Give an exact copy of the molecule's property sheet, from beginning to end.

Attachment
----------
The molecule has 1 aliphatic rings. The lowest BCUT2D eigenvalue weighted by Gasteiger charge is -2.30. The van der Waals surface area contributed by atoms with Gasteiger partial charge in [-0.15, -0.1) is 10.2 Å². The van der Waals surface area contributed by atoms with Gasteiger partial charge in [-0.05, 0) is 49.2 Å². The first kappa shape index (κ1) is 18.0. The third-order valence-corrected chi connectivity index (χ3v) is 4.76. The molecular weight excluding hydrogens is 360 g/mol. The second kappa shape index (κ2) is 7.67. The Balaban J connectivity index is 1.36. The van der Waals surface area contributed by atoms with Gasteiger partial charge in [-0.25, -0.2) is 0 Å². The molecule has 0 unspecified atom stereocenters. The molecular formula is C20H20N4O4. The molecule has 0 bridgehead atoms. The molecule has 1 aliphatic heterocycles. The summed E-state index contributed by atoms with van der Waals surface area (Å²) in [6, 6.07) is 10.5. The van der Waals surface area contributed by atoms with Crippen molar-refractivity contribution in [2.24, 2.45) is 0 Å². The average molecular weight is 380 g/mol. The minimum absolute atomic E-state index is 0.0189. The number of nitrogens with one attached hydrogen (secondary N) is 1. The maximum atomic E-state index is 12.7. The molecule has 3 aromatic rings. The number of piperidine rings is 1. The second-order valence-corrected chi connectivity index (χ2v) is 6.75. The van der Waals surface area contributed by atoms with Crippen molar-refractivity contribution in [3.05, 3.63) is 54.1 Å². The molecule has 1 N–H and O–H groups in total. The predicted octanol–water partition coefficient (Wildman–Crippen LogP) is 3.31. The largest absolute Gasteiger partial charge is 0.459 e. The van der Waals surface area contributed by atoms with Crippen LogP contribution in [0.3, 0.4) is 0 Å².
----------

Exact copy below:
The molecule has 1 aliphatic rings. The lowest BCUT2D eigenvalue weighted by Gasteiger charge is -2.30. The van der Waals surface area contributed by atoms with Gasteiger partial charge in [-0.15, -0.1) is 10.2 Å². The van der Waals surface area contributed by atoms with Gasteiger partial charge in [-0.05, 0) is 49.2 Å². The first kappa shape index (κ1) is 18.0. The third-order valence-corrected chi connectivity index (χ3v) is 4.76. The molecular weight excluding hydrogens is 360 g/mol. The second kappa shape index (κ2) is 7.67. The Balaban J connectivity index is 1.36. The van der Waals surface area contributed by atoms with Gasteiger partial charge in [-0.25, -0.2) is 0 Å². The molecule has 0 unspecified atom stereocenters. The molecular formula is C20H20N4O4. The molecule has 0 bridgehead atoms. The molecule has 1 aliphatic heterocycles. The summed E-state index contributed by atoms with van der Waals surface area (Å²) in [6, 6.07) is 10.5. The van der Waals surface area contributed by atoms with Crippen molar-refractivity contribution in [2.24, 2.45) is 0 Å². The average molecular weight is 380 g/mol. The minimum absolute atomic E-state index is 0.0189. The number of nitrogens with one attached hydrogen (secondary N) is 1. The maximum atomic E-state index is 12.7. The molecule has 3 aromatic rings. The number of piperidine rings is 1. The second-order valence-corrected chi connectivity index (χ2v) is 6.75. The van der Waals surface area contributed by atoms with Crippen molar-refractivity contribution in [3.05, 3.63) is 54.1 Å². The molecule has 1 N–H and O–H groups in total. The predicted octanol–water partition coefficient (Wildman–Crippen LogP) is 3.31. The largest absolute Gasteiger partial charge is 0.459 e. The van der Waals surface area contributed by atoms with Crippen LogP contribution in [0.3, 0.4) is 0 Å².